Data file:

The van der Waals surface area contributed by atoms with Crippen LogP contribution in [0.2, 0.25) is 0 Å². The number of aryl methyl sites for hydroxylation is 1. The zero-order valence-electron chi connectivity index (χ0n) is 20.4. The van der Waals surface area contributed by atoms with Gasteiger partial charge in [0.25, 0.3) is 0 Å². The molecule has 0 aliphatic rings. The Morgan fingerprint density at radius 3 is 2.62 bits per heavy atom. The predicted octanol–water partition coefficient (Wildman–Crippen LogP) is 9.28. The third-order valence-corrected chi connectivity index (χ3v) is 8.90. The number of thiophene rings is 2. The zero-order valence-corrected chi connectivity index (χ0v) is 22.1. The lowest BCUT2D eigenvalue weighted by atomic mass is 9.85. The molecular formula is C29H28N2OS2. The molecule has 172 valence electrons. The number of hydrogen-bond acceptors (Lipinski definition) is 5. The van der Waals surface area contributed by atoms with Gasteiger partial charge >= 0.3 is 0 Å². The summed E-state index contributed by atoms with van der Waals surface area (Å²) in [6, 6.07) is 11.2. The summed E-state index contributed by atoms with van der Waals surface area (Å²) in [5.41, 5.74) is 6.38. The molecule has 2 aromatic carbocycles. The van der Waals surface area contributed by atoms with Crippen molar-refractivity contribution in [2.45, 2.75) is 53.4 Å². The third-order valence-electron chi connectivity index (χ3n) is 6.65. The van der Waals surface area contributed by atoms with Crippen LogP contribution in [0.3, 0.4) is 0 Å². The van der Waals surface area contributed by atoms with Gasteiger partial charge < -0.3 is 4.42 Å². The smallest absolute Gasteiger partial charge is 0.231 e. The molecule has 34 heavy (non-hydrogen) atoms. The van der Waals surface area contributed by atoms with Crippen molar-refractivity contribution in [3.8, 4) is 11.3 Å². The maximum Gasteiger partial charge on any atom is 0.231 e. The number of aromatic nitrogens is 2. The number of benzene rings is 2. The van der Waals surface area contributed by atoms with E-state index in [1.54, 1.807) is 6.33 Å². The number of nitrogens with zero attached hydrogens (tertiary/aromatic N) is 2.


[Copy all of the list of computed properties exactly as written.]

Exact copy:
The van der Waals surface area contributed by atoms with Crippen LogP contribution in [0.2, 0.25) is 0 Å². The number of aryl methyl sites for hydroxylation is 1. The zero-order valence-electron chi connectivity index (χ0n) is 20.4. The van der Waals surface area contributed by atoms with Gasteiger partial charge in [0.25, 0.3) is 0 Å². The molecule has 0 aliphatic rings. The Morgan fingerprint density at radius 3 is 2.62 bits per heavy atom. The predicted octanol–water partition coefficient (Wildman–Crippen LogP) is 9.28. The third-order valence-corrected chi connectivity index (χ3v) is 8.90. The number of thiophene rings is 2. The zero-order valence-corrected chi connectivity index (χ0v) is 22.1. The lowest BCUT2D eigenvalue weighted by atomic mass is 9.85. The molecular formula is C29H28N2OS2. The molecule has 172 valence electrons. The number of hydrogen-bond acceptors (Lipinski definition) is 5. The van der Waals surface area contributed by atoms with Gasteiger partial charge >= 0.3 is 0 Å². The summed E-state index contributed by atoms with van der Waals surface area (Å²) in [6, 6.07) is 11.2. The summed E-state index contributed by atoms with van der Waals surface area (Å²) in [5.41, 5.74) is 6.38. The molecule has 2 aromatic carbocycles. The van der Waals surface area contributed by atoms with Crippen molar-refractivity contribution in [2.45, 2.75) is 53.4 Å². The third-order valence-electron chi connectivity index (χ3n) is 6.65. The van der Waals surface area contributed by atoms with Crippen LogP contribution in [0.3, 0.4) is 0 Å². The van der Waals surface area contributed by atoms with Gasteiger partial charge < -0.3 is 4.42 Å². The smallest absolute Gasteiger partial charge is 0.231 e. The molecule has 34 heavy (non-hydrogen) atoms. The van der Waals surface area contributed by atoms with Crippen molar-refractivity contribution in [3.8, 4) is 11.3 Å². The maximum Gasteiger partial charge on any atom is 0.231 e. The number of aromatic nitrogens is 2. The number of benzene rings is 2. The van der Waals surface area contributed by atoms with E-state index in [1.54, 1.807) is 6.33 Å². The number of nitrogens with zero attached hydrogens (tertiary/aromatic N) is 2.